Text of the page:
Frozen at Heart

Frozen at Heart

Undeveloped characters undermine efforts of wannabe cult film

Proving once again that you can’t make a cult film on purpose, “Never Been Thawed” is a mock documentary about the bizarre—and one assumes fake—subculture of frozen food entrée enthusiasts. The satirical comedy, starring newcomer Sean Anders, who also co-wrote and co-directed, is—pardon the pun—half-baked. The ideas are good on paper, but on screen, they fall flat. Although this film, lovingly made on the cheap for approximately $25,000, shows considerable promise, it never quite delivers the laughs. It is like an extended late night TV sketch show, with jokes that while initially amusing, soon become repetitious.

“Never Been Thawed” introduces several quirky characters, all played by first-time actors. There’s Shawn (Anders), the leader of the Mesa Frozen Entrée Enthusiasts Club, who is also a former punk, now Christian, rocker. He simply changed the words to his song “I Love to Fuck” to “I Love to Pray.”

Shawn’s band mate is Al (Allen Zwolle), a loser who works as a clown haircutter. Al is smitten with Shelly (Shelley Fraiser), a proud virgin, who silently worships Shawn, eats at the “No Choice Café,” an anti-abortion establishment, and works as a counselor at the Intercourse Prevention Hotline.

Other enthusiasts include Matt (Charles Arnold) who plays the highway alphabet game competitively, and captures and stores his own urine; Scott (Scott Isham), a firefighter and “ex-gay” who owns several novelty dinner plates; and Vince another collector who may or may not want to take over the club by undermining Shawn’s authority.

Unfortunately, the two central plot threads—the Shawn/ Shelly/Al love triangle, and the Shawn/Vince rivalry—fail to engage. The character pieces are mildly amusing, but whenever the film gets around to the plot—be it the big frozen food convention coming to town, or the characters’ romantic entanglements, “Never Been Thawed” goes nowhere, slowly. Part of the problem is that the characters are too sketchily drawn and too broadly played. Shawn acts so childishly whenever he is around people that it is hard to find him sympathetic, or care about his relationship, his band, or his club. However, his solo scenes, in which he opens his various freezers to display items from his prized collection—such as the “KISS’ Gene Simmons’ Beef Tongue” dinner and the “Duchamp,” a valuable package designed by a disgruntled frozen food service employee—are genuinely funny. Yet these charming moments work against the petulant character he creates. Anders certainly has enthusiasm for the material, but he has trouble getting the audience as interested or excited.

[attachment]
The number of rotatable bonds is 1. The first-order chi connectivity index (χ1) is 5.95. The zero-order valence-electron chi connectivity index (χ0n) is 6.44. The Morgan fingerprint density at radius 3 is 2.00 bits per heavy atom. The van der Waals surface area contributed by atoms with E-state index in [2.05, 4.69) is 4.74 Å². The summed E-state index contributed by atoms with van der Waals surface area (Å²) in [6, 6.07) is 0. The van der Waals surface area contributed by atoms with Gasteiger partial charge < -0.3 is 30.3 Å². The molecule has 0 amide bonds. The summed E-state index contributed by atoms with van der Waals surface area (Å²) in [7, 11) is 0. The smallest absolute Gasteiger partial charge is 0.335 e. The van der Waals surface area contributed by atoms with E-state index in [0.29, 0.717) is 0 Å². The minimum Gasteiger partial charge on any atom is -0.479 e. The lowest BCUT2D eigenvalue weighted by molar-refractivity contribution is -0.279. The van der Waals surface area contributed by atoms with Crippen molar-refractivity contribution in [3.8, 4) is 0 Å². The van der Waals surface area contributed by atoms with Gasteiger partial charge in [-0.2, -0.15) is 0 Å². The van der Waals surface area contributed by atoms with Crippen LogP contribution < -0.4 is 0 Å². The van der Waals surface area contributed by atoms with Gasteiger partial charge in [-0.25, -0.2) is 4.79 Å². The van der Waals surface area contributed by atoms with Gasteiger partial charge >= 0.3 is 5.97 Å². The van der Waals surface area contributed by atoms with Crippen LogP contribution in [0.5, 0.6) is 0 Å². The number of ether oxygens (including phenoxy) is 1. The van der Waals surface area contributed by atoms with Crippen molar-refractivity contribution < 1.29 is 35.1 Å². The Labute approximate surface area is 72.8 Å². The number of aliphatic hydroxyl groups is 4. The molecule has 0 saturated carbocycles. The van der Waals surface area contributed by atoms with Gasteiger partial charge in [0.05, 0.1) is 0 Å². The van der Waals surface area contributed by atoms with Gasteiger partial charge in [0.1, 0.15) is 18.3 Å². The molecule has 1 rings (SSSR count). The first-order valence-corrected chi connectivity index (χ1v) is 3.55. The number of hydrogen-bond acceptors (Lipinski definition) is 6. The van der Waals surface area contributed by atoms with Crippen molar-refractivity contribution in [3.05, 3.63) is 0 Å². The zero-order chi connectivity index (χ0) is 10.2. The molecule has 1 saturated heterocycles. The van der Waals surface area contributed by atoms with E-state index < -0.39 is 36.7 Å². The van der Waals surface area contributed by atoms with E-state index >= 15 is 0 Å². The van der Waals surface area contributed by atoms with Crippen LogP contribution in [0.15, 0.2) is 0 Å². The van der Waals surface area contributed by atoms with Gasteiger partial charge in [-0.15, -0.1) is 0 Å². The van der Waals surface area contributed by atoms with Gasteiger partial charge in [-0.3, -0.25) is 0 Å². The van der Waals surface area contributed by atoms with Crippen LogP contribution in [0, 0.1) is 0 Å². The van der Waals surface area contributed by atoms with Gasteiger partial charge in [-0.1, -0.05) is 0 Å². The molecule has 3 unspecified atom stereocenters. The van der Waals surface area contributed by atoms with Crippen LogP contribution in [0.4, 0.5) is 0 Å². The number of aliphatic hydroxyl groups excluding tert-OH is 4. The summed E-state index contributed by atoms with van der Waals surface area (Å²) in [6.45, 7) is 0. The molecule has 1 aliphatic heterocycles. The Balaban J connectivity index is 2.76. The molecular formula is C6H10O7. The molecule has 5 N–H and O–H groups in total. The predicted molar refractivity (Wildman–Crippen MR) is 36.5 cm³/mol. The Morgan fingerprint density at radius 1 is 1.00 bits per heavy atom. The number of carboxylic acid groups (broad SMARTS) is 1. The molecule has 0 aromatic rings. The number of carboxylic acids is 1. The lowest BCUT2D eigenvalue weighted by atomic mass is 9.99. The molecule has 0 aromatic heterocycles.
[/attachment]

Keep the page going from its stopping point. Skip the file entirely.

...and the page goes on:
The best thing in “Never Been Thawed” are the hilarious sight gags—magazines with titles like “Christian Profiteer,” “Trophy Wife,” or “Apathy Monthly”—and various signs, posters, and artwork that provide great chuckles—check out the “No Choice Café” logo. It is obvious that the filmmakers have a very creative sense of humor, but the verbal jokes never quite matches the quality of the visual ones. In fact, too much of “Never Been Thawed” relies on dumb gags and gross-out humor that fail to generate any laughs. The ergo-knob, an angled door handle that prevents carpel tunnel syndrome, is lame, and it is not particularly funny that Shawn urinates in his shampoo to keep his brother from using it to masturbate. What is more, Shelly’s hotline scene, in which she learns the meaning of the sex term “rusty trombone” produces neither yuks nor yucks. In contrast, a scene in which Shelly adjusts her glasses with a dirty hand is far more funny and disgusting.

While each character gets their own little vignette in which to shine, they never are fully developed. Vince holds a corporate training program in which employees undergo the “Viet Cong Prison Camp Experience,” but this is never introduced in his efforts to usurp Shawn’s throne as club leader. “Never Been Thawed” smacks of the filmmakers’ efforts to throw every good idea they had against the wall to see what sticks. This strategy might have worked if the film had better pacing, and the actors were masters of comic timing, but there are more misses than hits. This is not to say that there is no charm in this obviously homemade production, but a little of “Never Been Thawed” goes a long way.